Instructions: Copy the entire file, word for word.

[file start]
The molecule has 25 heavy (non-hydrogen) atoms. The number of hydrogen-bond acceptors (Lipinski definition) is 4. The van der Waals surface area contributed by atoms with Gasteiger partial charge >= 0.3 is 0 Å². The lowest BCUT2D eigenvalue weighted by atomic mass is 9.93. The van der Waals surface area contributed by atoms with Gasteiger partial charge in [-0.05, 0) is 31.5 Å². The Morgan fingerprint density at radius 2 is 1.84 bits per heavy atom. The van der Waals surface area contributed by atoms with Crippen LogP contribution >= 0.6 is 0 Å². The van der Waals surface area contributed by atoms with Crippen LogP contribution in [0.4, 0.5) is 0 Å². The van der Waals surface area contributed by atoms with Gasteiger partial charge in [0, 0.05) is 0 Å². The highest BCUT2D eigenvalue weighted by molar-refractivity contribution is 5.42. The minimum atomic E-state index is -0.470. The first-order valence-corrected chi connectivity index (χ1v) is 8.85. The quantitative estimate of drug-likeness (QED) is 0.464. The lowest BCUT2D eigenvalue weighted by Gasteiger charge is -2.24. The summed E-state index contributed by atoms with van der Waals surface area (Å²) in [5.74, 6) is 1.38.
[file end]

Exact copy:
The molecule has 25 heavy (non-hydrogen) atoms. The number of hydrogen-bond acceptors (Lipinski definition) is 4. The van der Waals surface area contributed by atoms with Gasteiger partial charge >= 0.3 is 0 Å². The lowest BCUT2D eigenvalue weighted by atomic mass is 9.93. The van der Waals surface area contributed by atoms with Gasteiger partial charge in [-0.05, 0) is 31.5 Å². The Morgan fingerprint density at radius 2 is 1.84 bits per heavy atom. The van der Waals surface area contributed by atoms with Crippen LogP contribution >= 0.6 is 0 Å². The van der Waals surface area contributed by atoms with Crippen LogP contribution in [0.4, 0.5) is 0 Å². The van der Waals surface area contributed by atoms with Gasteiger partial charge in [0, 0.05) is 0 Å². The highest BCUT2D eigenvalue weighted by molar-refractivity contribution is 5.42. The minimum atomic E-state index is -0.470. The first-order valence-corrected chi connectivity index (χ1v) is 8.85. The quantitative estimate of drug-likeness (QED) is 0.464. The lowest BCUT2D eigenvalue weighted by Gasteiger charge is -2.24. The summed E-state index contributed by atoms with van der Waals surface area (Å²) in [5.74, 6) is 1.38.